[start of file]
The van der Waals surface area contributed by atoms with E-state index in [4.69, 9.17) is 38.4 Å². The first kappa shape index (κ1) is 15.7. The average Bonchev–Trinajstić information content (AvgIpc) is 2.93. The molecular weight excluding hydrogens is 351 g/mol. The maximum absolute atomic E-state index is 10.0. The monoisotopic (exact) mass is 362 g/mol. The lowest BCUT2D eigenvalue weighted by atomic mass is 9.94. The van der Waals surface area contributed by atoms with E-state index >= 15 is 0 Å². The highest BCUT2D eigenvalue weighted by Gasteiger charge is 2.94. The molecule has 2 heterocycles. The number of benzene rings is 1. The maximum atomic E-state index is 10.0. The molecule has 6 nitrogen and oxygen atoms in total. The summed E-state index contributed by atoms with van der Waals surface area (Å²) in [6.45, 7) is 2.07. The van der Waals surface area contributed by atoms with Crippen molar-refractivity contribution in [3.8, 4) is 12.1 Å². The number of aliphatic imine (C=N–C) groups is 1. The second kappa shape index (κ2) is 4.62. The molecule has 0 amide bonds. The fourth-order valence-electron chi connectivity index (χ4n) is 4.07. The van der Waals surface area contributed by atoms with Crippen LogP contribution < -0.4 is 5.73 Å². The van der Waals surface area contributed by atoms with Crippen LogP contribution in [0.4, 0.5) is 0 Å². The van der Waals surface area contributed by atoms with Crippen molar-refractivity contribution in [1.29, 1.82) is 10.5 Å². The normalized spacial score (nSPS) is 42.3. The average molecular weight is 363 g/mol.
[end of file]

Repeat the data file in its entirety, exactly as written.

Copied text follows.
The van der Waals surface area contributed by atoms with E-state index in [4.69, 9.17) is 38.4 Å². The first kappa shape index (κ1) is 15.7. The average Bonchev–Trinajstić information content (AvgIpc) is 2.93. The molecular weight excluding hydrogens is 351 g/mol. The maximum absolute atomic E-state index is 10.0. The monoisotopic (exact) mass is 362 g/mol. The lowest BCUT2D eigenvalue weighted by atomic mass is 9.94. The van der Waals surface area contributed by atoms with E-state index >= 15 is 0 Å². The highest BCUT2D eigenvalue weighted by Gasteiger charge is 2.94. The molecule has 2 heterocycles. The number of benzene rings is 1. The maximum atomic E-state index is 10.0. The molecule has 6 nitrogen and oxygen atoms in total. The summed E-state index contributed by atoms with van der Waals surface area (Å²) in [6.45, 7) is 2.07. The van der Waals surface area contributed by atoms with Crippen molar-refractivity contribution in [3.8, 4) is 12.1 Å². The number of aliphatic imine (C=N–C) groups is 1. The second kappa shape index (κ2) is 4.62. The molecule has 0 amide bonds. The fourth-order valence-electron chi connectivity index (χ4n) is 4.07. The van der Waals surface area contributed by atoms with Crippen LogP contribution < -0.4 is 5.73 Å². The van der Waals surface area contributed by atoms with Crippen LogP contribution in [0.4, 0.5) is 0 Å². The van der Waals surface area contributed by atoms with Crippen molar-refractivity contribution in [1.29, 1.82) is 10.5 Å². The normalized spacial score (nSPS) is 42.3. The average molecular weight is 363 g/mol.